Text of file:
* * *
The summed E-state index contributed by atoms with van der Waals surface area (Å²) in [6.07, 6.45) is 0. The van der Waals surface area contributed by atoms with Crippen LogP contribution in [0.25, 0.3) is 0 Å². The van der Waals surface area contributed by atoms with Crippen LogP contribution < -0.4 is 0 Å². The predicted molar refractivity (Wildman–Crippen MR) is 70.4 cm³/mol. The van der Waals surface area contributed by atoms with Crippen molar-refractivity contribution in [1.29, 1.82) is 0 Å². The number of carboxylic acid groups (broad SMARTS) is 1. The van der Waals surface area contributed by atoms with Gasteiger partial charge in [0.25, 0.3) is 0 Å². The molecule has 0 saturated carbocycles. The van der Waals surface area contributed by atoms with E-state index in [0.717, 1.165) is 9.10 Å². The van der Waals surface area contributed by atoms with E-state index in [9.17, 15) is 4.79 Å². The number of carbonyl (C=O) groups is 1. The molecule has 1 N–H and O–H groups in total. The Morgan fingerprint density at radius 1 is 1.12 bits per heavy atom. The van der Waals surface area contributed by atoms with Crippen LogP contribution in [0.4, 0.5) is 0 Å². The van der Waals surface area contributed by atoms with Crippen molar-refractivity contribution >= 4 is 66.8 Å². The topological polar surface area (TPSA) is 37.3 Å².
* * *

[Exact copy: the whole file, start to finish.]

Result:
The summed E-state index contributed by atoms with van der Waals surface area (Å²) in [6.07, 6.45) is 0. The van der Waals surface area contributed by atoms with Crippen LogP contribution in [0.25, 0.3) is 0 Å². The van der Waals surface area contributed by atoms with Crippen LogP contribution < -0.4 is 0 Å². The predicted molar refractivity (Wildman–Crippen MR) is 70.4 cm³/mol. The van der Waals surface area contributed by atoms with Crippen molar-refractivity contribution in [1.29, 1.82) is 0 Å². The number of carboxylic acid groups (broad SMARTS) is 1. The van der Waals surface area contributed by atoms with Gasteiger partial charge in [0.25, 0.3) is 0 Å². The molecule has 0 saturated carbocycles. The van der Waals surface area contributed by atoms with E-state index in [0.717, 1.165) is 9.10 Å². The van der Waals surface area contributed by atoms with E-state index in [9.17, 15) is 4.79 Å². The number of carbonyl (C=O) groups is 1. The molecule has 1 N–H and O–H groups in total. The Morgan fingerprint density at radius 1 is 1.12 bits per heavy atom. The van der Waals surface area contributed by atoms with Crippen LogP contribution in [0.4, 0.5) is 0 Å². The van der Waals surface area contributed by atoms with Crippen molar-refractivity contribution >= 4 is 66.8 Å². The topological polar surface area (TPSA) is 37.3 Å².